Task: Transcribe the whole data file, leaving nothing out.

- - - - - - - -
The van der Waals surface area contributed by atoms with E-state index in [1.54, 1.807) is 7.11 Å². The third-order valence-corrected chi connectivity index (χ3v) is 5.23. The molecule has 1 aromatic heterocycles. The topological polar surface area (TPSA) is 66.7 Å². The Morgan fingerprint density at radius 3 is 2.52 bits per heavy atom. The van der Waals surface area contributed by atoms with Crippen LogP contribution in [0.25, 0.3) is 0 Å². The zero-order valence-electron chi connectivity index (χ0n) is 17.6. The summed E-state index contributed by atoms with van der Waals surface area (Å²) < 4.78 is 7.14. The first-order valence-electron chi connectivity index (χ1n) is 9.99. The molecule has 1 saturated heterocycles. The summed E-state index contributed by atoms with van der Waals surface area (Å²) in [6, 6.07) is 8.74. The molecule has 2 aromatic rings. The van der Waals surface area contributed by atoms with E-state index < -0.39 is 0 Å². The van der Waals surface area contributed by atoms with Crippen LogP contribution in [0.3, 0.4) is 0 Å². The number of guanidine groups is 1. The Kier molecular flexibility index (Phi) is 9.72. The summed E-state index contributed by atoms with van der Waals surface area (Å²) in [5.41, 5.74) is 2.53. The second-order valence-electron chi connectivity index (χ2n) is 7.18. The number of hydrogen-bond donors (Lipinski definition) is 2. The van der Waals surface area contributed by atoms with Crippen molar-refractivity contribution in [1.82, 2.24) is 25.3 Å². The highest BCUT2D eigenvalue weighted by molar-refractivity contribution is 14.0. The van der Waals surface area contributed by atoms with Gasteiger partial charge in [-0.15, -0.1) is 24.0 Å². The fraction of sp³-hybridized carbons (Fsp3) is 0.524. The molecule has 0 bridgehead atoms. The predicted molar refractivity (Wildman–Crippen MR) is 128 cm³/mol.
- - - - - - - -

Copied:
The van der Waals surface area contributed by atoms with E-state index in [1.54, 1.807) is 7.11 Å². The third-order valence-corrected chi connectivity index (χ3v) is 5.23. The molecule has 1 aromatic heterocycles. The topological polar surface area (TPSA) is 66.7 Å². The Morgan fingerprint density at radius 3 is 2.52 bits per heavy atom. The van der Waals surface area contributed by atoms with Crippen LogP contribution in [0.25, 0.3) is 0 Å². The zero-order valence-electron chi connectivity index (χ0n) is 17.6. The summed E-state index contributed by atoms with van der Waals surface area (Å²) < 4.78 is 7.14. The first-order valence-electron chi connectivity index (χ1n) is 9.99. The molecule has 1 saturated heterocycles. The summed E-state index contributed by atoms with van der Waals surface area (Å²) in [6, 6.07) is 8.74. The molecule has 2 aromatic rings. The van der Waals surface area contributed by atoms with E-state index < -0.39 is 0 Å². The van der Waals surface area contributed by atoms with Crippen LogP contribution in [0.3, 0.4) is 0 Å². The number of guanidine groups is 1. The Kier molecular flexibility index (Phi) is 9.72. The summed E-state index contributed by atoms with van der Waals surface area (Å²) in [5.41, 5.74) is 2.53. The second-order valence-electron chi connectivity index (χ2n) is 7.18. The number of hydrogen-bond donors (Lipinski definition) is 2. The van der Waals surface area contributed by atoms with Crippen molar-refractivity contribution in [1.82, 2.24) is 25.3 Å². The highest BCUT2D eigenvalue weighted by molar-refractivity contribution is 14.0. The van der Waals surface area contributed by atoms with Gasteiger partial charge in [-0.15, -0.1) is 24.0 Å². The fraction of sp³-hybridized carbons (Fsp3) is 0.524. The molecule has 0 bridgehead atoms. The predicted molar refractivity (Wildman–Crippen MR) is 128 cm³/mol.